Omar and Ali are from Sulamaini, one of the economic centers of Iraq’s Kurdish region. Shopping in the city is largely done in traditional markets that fulfill most, but not all, consumer needs. “I needed to buy and sell things I couldn’t find in the bazaar,” says Omar, ifrosh’s CEO.
To help fill this gap, Omar and Ali came up with the idea for an online, community-based marketplace to connect merchants and consumers. The name, ifrosh, comes from the Kurdish word ‘to sell’, and is currently running a test period on the American University of Iraq, Sulamaini (AUIS) campus before launching in beta at the end of the summer…
Continue reading here.
I wrote this article exactly one year ago after interviewing Lebanese filmmaker Hady Zaccak and just rediscovered it online.
Eric Reidy – SKeyes – 3 April 2013
“I am very attached to everything related to the socio-political environment,” says Hady Zaccak, a documentary filmmaker. “Beirut, of course, is always a center for this.”
Zaccak was born in Beirut, but his family left the city in 1976 because of the Civil War and went to the mountain. He visited the city during his childhood when there were calm periods and the roads were open. “My relation to Beirut was a more distant relation, seeing the city from afar,” at that time, he says.
“I started really discovering the city in 1992,” Zaccak continues, and tracing its emergence from the war. The first phase of this emergence involved people discovering what remained of the city from before 1975 following the destruction of the war.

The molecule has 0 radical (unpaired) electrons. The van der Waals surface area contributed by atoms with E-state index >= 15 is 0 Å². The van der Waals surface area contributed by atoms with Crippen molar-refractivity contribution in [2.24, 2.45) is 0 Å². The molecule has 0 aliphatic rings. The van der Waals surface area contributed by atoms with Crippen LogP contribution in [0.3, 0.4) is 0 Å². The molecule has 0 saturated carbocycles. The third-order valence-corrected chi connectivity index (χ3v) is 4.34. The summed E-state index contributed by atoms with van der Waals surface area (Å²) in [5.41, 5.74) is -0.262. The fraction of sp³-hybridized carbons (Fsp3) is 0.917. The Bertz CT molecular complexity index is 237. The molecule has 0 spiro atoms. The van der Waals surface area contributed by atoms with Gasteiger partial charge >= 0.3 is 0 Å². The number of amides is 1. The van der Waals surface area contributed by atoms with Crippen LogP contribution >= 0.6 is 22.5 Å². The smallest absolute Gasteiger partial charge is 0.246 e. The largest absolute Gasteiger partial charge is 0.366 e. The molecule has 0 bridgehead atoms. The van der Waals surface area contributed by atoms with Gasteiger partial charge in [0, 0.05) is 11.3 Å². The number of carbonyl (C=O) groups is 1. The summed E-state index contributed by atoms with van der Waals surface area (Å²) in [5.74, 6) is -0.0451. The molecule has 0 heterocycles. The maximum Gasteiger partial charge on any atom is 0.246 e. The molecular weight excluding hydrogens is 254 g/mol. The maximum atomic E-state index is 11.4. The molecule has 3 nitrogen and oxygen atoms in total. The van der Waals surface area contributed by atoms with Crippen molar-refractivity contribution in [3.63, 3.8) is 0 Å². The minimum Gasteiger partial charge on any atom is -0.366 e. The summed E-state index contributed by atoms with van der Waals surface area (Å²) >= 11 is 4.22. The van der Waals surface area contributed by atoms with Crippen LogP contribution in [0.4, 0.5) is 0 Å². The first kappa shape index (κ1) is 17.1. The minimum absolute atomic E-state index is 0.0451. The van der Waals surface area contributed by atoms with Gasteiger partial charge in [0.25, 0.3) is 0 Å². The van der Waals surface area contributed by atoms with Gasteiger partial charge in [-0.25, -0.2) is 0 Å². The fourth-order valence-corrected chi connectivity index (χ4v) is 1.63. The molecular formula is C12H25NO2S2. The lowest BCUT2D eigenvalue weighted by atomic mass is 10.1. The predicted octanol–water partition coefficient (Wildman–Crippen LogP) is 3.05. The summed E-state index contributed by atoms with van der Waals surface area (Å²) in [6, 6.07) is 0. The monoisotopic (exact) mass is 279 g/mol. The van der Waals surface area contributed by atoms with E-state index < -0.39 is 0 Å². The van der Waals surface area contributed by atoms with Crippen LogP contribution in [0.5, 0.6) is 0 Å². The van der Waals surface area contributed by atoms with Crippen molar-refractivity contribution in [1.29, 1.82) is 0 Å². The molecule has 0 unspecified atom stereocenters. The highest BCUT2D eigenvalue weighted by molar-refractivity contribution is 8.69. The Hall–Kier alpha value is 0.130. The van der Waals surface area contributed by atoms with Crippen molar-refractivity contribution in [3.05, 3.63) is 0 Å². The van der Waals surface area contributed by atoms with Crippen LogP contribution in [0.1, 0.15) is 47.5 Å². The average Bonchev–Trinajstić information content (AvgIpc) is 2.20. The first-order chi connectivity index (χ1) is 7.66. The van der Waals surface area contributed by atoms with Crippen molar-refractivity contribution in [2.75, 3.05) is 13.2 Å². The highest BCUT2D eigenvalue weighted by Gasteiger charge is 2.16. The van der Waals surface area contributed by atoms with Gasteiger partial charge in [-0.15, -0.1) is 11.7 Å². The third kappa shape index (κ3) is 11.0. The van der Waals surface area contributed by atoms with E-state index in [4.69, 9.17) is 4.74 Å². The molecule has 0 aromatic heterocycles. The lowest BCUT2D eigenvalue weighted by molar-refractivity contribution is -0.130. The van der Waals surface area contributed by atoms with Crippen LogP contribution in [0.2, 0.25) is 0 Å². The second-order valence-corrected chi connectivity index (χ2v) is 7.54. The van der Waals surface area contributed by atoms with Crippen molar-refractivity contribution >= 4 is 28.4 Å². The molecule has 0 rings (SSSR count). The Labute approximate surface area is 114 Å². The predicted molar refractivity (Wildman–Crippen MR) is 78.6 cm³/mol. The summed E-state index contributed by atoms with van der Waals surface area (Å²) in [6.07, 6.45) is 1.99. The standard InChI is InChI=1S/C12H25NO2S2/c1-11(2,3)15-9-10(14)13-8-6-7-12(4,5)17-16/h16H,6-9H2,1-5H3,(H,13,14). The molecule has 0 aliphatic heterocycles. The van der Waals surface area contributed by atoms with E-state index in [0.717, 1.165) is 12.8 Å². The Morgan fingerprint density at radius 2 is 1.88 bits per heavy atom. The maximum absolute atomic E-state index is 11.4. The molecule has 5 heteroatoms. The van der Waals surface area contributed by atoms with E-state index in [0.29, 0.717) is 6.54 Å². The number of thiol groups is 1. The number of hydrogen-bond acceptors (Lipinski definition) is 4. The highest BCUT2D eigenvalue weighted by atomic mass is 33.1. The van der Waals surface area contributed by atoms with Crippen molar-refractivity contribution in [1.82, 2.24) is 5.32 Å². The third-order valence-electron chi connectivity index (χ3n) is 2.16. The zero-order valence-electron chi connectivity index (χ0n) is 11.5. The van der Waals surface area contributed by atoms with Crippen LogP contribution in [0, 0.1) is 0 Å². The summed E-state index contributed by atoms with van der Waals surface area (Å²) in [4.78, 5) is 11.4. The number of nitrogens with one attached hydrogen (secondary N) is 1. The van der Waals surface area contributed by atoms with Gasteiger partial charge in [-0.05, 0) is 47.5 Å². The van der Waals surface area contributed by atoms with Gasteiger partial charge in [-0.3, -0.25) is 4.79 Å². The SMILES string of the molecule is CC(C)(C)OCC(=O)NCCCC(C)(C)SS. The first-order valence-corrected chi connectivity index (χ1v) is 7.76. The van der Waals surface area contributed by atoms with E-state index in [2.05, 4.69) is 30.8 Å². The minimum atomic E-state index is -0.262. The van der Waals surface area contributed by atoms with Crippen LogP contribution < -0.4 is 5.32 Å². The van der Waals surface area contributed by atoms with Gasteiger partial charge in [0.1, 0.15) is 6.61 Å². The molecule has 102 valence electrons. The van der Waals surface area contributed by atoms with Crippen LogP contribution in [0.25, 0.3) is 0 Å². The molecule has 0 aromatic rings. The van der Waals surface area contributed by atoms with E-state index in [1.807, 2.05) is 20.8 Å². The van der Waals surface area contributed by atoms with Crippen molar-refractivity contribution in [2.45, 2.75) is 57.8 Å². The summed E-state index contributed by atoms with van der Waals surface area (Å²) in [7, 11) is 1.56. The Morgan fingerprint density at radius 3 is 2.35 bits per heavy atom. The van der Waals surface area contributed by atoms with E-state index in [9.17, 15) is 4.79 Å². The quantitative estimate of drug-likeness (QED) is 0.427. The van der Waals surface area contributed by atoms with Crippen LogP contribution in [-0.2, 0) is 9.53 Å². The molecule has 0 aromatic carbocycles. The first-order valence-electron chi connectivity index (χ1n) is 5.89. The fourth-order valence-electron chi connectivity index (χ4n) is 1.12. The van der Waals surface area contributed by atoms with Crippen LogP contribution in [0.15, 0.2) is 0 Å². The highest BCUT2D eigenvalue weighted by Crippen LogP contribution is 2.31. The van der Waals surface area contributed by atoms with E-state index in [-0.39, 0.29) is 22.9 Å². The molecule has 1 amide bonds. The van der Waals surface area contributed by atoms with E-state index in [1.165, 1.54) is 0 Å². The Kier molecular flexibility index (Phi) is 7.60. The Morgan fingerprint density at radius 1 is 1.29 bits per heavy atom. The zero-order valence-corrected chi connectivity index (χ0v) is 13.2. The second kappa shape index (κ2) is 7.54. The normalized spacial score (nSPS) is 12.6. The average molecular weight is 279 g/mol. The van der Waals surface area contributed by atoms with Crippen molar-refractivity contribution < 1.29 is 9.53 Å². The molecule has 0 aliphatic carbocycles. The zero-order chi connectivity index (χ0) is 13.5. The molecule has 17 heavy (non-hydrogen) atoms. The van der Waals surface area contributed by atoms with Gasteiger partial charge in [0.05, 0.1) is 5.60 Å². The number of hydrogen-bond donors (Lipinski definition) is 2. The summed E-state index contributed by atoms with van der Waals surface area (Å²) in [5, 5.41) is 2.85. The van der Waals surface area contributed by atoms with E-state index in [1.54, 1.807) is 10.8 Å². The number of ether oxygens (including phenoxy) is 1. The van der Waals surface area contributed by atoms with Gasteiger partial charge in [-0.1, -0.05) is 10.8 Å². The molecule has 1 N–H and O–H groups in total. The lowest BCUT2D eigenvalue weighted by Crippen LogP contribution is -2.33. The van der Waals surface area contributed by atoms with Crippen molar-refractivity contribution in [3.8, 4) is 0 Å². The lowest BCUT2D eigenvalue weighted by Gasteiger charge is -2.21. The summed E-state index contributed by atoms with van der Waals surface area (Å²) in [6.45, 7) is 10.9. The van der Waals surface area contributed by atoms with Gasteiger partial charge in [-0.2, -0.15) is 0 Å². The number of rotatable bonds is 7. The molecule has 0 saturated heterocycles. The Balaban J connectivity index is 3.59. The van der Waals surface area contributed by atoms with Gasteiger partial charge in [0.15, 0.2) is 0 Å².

The next phase was a period of reconstruction, which lasted from about 1995 to 2005. During this phase there was a feeling of not knowing the city anymore and a sense of amnesia, Zaccak says. “You are erasing everything and polishing everything as if nothing has happened and you are building a new future…
Read the full article here.
Eric Reidy – Wamda – 1 April 2014
iConnect-Tech and 2i Software, two software development companies with front offices in Chicago and programming teams based in Palestine, have been working out of the same building in Ramallah for three years. Now, iConnect has acquired 2i’s Palestinian operation and is looking to provide business intelligence services for the U.S. healthcare market.
The origins of the deal between iConnect and 2i, inked at the end of February, stretch back to 2010. At that point, Kais Salhut, a native of Jerusalem who moved to the U.S. at 17 to attend school, was starting a Palestinian development team for 2i, which also has operations in Malta and India.
Salhut knew iConnect’s management in Chicago and was aware that the two companies had similar administrative structures with different specialties. It was only natural that a relationship would develop between the two operations. “We knew something was going to happen,” Salhut explains. “We just didn’t know what it would be…
Read the rest of the story here.
Beirut – SKeyes – Eric Reidy – 2 December 2012:
“I could not paint in colors anymore,” says artist Gylan Safadi about his current exhibition at ARTLAB gallery in Gemmayzeh. The exhibition, entitled “Ashes”, was an attempt by Safadi to salvage memories of faces, friends, dreams, and experiences amidst the destruction of war in Syria.
Safadi was born in Soueida, Syria in 1977. A graduate of Damascus University’s Faculty of Fine Arts, he lived and worked in Syria until coming to Beirut a month ago.
Damscus was a good place to work as an artist before the beginning of the Syrian revolution in 2011, says Safadi. Now, he says, “the city has changed. Everything is broken…
Continue reading the interview here.